Those who respond no adaptation methods were considered in the model analysis. Generally, the household characteristics considered to have differential impacts on adaptation decisions. Age, educational level, household size, marital status, women’s participation in social affairs and wealth status were taken in the analysis as common household characteristics in both USB and LSB. According to Teklewold et al. (2006), older farmers, in the range of productive age group, positively influence climate change adaptation and perception of their farm experiences. It could also be that older farmers have more experience in farming and are better able to assess the characteristics of modern technology than younger farmers, and hence a higher probability of adopting the practice.
Higher level of education is often hypothesized to increase the probability of adopting new technologies (Daberkow and McBride 2003). Indeed, education is expected to increase one’s ability to receive, decode, and understand information relevant to make innovative decisions. Sex of the household head is also hypothesized to influence the decision to adapt changes based on the changing climate situations. Based on the discussions held in both USB and LSB, the rural women in LTSB have taken more responsibility to manage the source of energy and house management more than men and hypothesized as more vulnerable to climate change. Household size as a proxy to labor availability may influence positively as its availability reduces the labor constraints (Teklewold et al. 2006). However, according to Tizale (2007), there is a possibility that households with many family members may be negatively respond unless it is forced to divert part of the labor force to off-farm activities. Wealth is believed to reflect past achievements of households and their ability to bear risks. Thus, households with higher income and greater assets are in better position to adapt climate change (Shiferaw and Holden 1998).
Of the many sources of information available to farmers, agricultural extension is the most important for analyzing the adaptation strategy implementation. It is hypothesized that access to extension services is positively related to climate change adaptation, in the specific case of climate change adaptation, access to climate information may increase the likelihood of uptake of adaptation techniques. The occupation of the farmer in LTSB is an indication of the total amount of time available for farming activities. Hence, off-farm employment might be positive for larger family size and negative for smaller family size based on the availability of labor. Similarly, farm size can contribute to adapting an argument that has justified numerous efforts to reduce tenure insecurity (Tizale 2007).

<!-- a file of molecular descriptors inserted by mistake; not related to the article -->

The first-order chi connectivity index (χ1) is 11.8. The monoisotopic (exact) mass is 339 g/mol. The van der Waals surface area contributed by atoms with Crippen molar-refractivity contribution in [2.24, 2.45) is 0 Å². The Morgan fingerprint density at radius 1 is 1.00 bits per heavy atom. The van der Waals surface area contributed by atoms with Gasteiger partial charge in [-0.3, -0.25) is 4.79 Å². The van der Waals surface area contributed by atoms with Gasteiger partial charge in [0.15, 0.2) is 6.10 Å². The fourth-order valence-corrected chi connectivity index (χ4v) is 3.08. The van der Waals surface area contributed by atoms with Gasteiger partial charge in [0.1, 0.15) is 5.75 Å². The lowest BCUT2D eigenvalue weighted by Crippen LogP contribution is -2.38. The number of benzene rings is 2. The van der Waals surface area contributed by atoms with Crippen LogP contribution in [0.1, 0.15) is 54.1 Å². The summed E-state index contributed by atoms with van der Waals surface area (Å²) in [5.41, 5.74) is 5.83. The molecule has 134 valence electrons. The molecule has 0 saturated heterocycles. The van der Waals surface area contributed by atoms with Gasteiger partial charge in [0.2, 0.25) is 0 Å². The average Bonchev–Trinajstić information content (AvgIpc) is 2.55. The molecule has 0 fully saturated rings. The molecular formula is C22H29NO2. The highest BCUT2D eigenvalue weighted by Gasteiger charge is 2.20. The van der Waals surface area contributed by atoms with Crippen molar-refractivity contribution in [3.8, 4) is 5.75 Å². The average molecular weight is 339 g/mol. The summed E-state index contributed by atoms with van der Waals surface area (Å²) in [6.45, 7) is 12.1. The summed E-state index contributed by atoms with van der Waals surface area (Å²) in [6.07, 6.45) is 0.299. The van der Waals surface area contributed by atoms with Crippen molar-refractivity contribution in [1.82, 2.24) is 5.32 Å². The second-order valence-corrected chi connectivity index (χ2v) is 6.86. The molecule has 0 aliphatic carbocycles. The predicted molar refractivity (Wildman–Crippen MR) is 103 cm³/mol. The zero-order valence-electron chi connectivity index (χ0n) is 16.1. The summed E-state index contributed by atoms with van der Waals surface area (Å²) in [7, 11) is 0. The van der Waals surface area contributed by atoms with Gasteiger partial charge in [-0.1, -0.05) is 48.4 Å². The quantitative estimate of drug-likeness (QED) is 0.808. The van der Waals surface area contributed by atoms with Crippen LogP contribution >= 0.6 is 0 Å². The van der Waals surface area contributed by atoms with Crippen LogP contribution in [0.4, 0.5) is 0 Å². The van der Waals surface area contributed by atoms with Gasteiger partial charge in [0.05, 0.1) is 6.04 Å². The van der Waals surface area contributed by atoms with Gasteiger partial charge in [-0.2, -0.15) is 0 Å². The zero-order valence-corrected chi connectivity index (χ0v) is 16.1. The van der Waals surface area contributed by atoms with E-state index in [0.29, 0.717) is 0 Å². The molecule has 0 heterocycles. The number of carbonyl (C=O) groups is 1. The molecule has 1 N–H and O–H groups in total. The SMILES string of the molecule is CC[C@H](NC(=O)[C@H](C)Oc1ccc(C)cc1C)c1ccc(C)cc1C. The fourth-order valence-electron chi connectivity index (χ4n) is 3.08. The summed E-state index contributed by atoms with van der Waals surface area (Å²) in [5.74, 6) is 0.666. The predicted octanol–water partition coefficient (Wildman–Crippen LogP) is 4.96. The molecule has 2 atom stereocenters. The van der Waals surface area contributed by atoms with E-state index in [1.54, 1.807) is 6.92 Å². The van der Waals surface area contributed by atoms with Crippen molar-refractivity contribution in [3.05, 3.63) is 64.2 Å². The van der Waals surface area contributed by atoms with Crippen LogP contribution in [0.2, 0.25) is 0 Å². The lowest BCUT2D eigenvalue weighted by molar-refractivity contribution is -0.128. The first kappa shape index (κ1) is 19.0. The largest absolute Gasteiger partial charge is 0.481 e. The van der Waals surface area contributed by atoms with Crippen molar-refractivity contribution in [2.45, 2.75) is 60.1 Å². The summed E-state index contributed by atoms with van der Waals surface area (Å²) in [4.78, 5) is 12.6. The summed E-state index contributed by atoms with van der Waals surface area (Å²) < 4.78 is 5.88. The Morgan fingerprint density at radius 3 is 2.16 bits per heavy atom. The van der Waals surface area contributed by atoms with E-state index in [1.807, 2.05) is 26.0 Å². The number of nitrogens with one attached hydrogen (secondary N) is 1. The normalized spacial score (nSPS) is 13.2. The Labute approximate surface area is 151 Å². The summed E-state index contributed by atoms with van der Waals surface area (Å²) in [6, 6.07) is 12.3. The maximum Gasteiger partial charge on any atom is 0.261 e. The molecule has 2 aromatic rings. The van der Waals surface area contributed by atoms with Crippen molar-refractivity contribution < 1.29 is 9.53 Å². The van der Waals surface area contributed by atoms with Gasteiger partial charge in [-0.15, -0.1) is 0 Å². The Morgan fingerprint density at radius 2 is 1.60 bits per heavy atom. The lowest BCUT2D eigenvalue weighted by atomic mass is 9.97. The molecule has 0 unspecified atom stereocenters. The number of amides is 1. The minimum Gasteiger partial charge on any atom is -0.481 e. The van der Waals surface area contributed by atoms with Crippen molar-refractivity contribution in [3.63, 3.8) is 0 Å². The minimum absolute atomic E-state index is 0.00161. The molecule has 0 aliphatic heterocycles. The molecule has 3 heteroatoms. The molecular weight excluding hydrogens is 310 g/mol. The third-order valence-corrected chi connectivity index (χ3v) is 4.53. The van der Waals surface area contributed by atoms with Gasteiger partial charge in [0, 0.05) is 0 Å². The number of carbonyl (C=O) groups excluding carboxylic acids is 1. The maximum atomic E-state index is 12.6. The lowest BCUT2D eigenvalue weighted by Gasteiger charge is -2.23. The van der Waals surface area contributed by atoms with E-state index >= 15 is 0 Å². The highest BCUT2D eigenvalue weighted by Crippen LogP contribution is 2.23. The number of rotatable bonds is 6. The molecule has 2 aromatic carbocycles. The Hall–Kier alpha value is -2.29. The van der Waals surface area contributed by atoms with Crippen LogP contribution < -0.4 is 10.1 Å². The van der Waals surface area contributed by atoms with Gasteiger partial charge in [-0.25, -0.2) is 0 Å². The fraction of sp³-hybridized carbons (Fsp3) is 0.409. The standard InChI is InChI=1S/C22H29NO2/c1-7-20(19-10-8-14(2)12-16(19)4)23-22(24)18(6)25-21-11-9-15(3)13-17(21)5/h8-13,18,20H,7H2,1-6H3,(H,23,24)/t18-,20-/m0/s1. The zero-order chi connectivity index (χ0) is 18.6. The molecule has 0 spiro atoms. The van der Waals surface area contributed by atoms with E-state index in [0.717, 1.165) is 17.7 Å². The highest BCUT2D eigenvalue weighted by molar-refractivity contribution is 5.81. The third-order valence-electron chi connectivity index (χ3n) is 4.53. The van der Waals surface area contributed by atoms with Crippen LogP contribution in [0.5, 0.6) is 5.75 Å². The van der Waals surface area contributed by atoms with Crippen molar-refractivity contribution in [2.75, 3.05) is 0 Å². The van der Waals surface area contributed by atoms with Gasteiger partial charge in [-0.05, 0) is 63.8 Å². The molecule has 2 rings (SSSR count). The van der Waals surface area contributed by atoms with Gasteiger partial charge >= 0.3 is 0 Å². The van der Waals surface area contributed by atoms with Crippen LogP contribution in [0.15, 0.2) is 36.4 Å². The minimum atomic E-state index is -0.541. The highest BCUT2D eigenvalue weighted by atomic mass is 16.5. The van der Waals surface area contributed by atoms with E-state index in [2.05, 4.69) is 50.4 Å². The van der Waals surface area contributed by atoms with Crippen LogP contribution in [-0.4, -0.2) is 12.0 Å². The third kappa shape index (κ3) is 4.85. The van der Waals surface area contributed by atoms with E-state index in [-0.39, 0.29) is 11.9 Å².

Variable hypothesized to affect adaptation decision by farmers in the LTSB
Age of the head of the farm household
1 = <35 and 0 =>35
Cannot be signed
Educational level of the HHs
1 = illiterate, 0 = literate
Sex of the head of the farm HH
1 = female, 0 = male
Number of family members of a HH
Marital status of head of the HH
1 = married, 0 = unmarried
An index was constructed using household ownership
1 = rich and medium, 0 = poor and better off
Participation of women in social affairs
1 = yes, 0 = no
Land holding size of the HH
Land shared in
Land holding size shared in by the HH
Land shared out
Land holding size shared out by theHH
If household gets information about climate
1 = yes, 0 = no
If household has access to extension services
1 = yes, 0 = no
Income from off-farm activities during the survey year
1 = yes, 0 = no
Agro-ecology of the household head
1 = USB, 0 = LSB
Distance market and health center
Distance from the HH to the nearest market place in KM
Means of transport
Means of transport from the HH to the nearest market place
1 = on foot, 0 = vehicles
Income from non-farm/off-farm activities
Income from crop sale
Income from selling surplus products
Results and discusions
Correlation matrix of the independent variables Multicollinearity